In Learning from Las Vegas, Robert Venturi and Denise Scott Brown set out to visit a mirage city in the desert that, to most, seemed the antithesis of everything architecture ought to be. Yet their careful, calm study of Las Vegas’ shopfronts, casinos and facades forced architects and the public to acknowledge that a new type of urbanism was needed to understand or even ‘read’ the city of billboards.
They intuited that Las Vegas was not a space without city, but a previously marginal type of urbanism carried to its logical limit: a city in which the only architecture was signs – 2D and 3D images advertising products and experiences – and that these signs had an almost Pharaonic scale and reach.
To kick off Middle Eastern Urbanism week, I am asking whether we can learn from Dubai, a city transparently intended by its rules to surpass the extremely ancient and cosmopolitan cities of Istanbul, Cairo and Beirut as the most important point of contact and place of business between the Middle East and the rest of the world.
My brief time in Dubai transformed my prejudices – that this was nothing but a mall-airport built on a clandestine labour camp at chilling environmental expense – only insofar as it turned up the volume on them.
I do not think of Dubai as a ‘city’ because cities are delicate urban ecosystems that are made my the individual decisions and as the individual expression of many thousands of people, and Dubai is a centrally-planned machine for making urban-scale vistas without neighbourhoods in the Jane Jacobs sense (except rather hard-to-find ones, for migrant labour).
I do not think of Dubai as something to learn from because I believe that it is a feudal principality more than a modern state. The city is a lesson in project-management but not politics, because the hundreds of thousands of guest workers who make Dubai turn cannot change Dubai or influence Dubai because they are not citizens.
Trouble from them – or, say, unionisation – would be synonymous with instant repatriation. The difficulty of calling Dubai a ‘city’ in the broadest sense – the sense, I think, in which Future Cape Town enthusiasts mean the word ‘city’ – has led me to view Dubai as an emirate, ruled absolutely by hereditary sheikhs, and running – for the moment – almost exactly as it is supposed to.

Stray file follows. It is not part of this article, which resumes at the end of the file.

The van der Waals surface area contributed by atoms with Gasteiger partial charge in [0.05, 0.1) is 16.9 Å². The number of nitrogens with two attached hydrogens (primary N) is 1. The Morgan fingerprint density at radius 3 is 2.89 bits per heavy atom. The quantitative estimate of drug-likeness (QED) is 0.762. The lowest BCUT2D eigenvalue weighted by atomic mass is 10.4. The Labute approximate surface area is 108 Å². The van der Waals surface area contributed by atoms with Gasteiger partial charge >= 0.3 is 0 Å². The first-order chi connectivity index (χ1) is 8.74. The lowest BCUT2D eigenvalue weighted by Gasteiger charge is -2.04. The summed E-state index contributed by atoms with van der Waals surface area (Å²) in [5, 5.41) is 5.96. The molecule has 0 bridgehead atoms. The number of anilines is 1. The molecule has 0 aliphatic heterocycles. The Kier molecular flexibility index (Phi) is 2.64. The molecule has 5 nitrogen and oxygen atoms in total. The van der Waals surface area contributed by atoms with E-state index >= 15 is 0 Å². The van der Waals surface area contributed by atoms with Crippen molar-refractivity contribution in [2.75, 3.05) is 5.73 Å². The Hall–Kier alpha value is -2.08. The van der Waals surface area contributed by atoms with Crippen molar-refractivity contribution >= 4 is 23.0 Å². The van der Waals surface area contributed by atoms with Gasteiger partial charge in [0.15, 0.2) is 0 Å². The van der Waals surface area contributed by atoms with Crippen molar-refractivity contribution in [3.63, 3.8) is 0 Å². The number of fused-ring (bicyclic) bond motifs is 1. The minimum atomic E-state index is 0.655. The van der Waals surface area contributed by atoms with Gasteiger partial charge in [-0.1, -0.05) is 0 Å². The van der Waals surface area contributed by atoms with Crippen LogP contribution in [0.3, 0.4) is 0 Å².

However, I’m not sure that it ends there. Venturi and Denise Scott Brown’s book is remembered precisely because it dragged an unenthusiastic architecture audience from the temple of Modernism and pulled them up close to the hissing neon tubes of the Nevada desert and insisted that here, too, was Architecture.
To me, again, Dubai is a city in which the Architecture is incidental; it comes out of single, sculptural projects usually constructed at truly planetary scale (our most obvious example is the Burj Khalifa). Architecture is not the point, however, of Dubai. The city is not a park full of thoughtful space-making; it is a billboard city in the desert that, like Las Vegas, is meant to be consumed at the speed of an elevated highway.
In a traditional city, space makes height: Manhattan’s skyscrapers are that way because the land they stand on has slowly soared in value from the initial $24 of beads that bought it from native American Indians to many tens of thousands of dollars per square foot.
In Dubai, what the theorists Logan and Molotch have called ‘place entrepreneurs’ hope to build high in the hope that sheer scale – the billboard quality of the building – will broadcast out across the desert that this is the place to value. The essential process by which individual humans allocate worth in the city – a process so organic and messy that property speculators make their entire living from anticipating it – cannot happen in Dubai.
Thousands of humans do not decide what form the city shall take: just a few do, in a room, to a deadline of the Sheikh’s and the sheikh’s people. This means that the intelligence of several thousand people is excluded from Dubai’s process of building itself. This, in turn, means that Dubai is not something we have to love or treat with great respect, because its entire urbanity is a single idea foisted on people.
To my mind, this makes it less important and far less worthy of study than the bitterest Mumbai slum, where, for all that the collective lot of the community wasn’t anyone’s choice, the form of the place, and its systems of water distribution, waste disposal and economic sustenance, is a testament to the ingenuity and genius of thousands of individual inhabitants. A super-slum like Mumbai’s Dharavi, for example, is a complex flux of land values, rising mini-industries and environmental catastrophes.
How almost a million people not only live there but eat and ablute and export and manufacture industrial products – this, remember, is a low-rise township – is something to learn from. Dubai only tells us what a managerial ethos can make from sand and oil.
Middle East Urbanism week shares insights and perspectives during Brett Petzer’s tour of the Middle East – specifically the Levant and the Arabian Gulf. From Petro Urbanism to the Arab Spring and more.
Latest posts by Brett Petzer (see all)
- Quantifying racial segregation in Cape Town – October 3, 2013
- Losing Farmland is Forever – August 6, 2013
- Disconnection and connection in Cape Town – June 19, 2013
- What does Dubai mean to the people that live there? Part 2 – January 25, 2013
- What does Dubai mean to the people that live there? Part 1 – January 24, 2013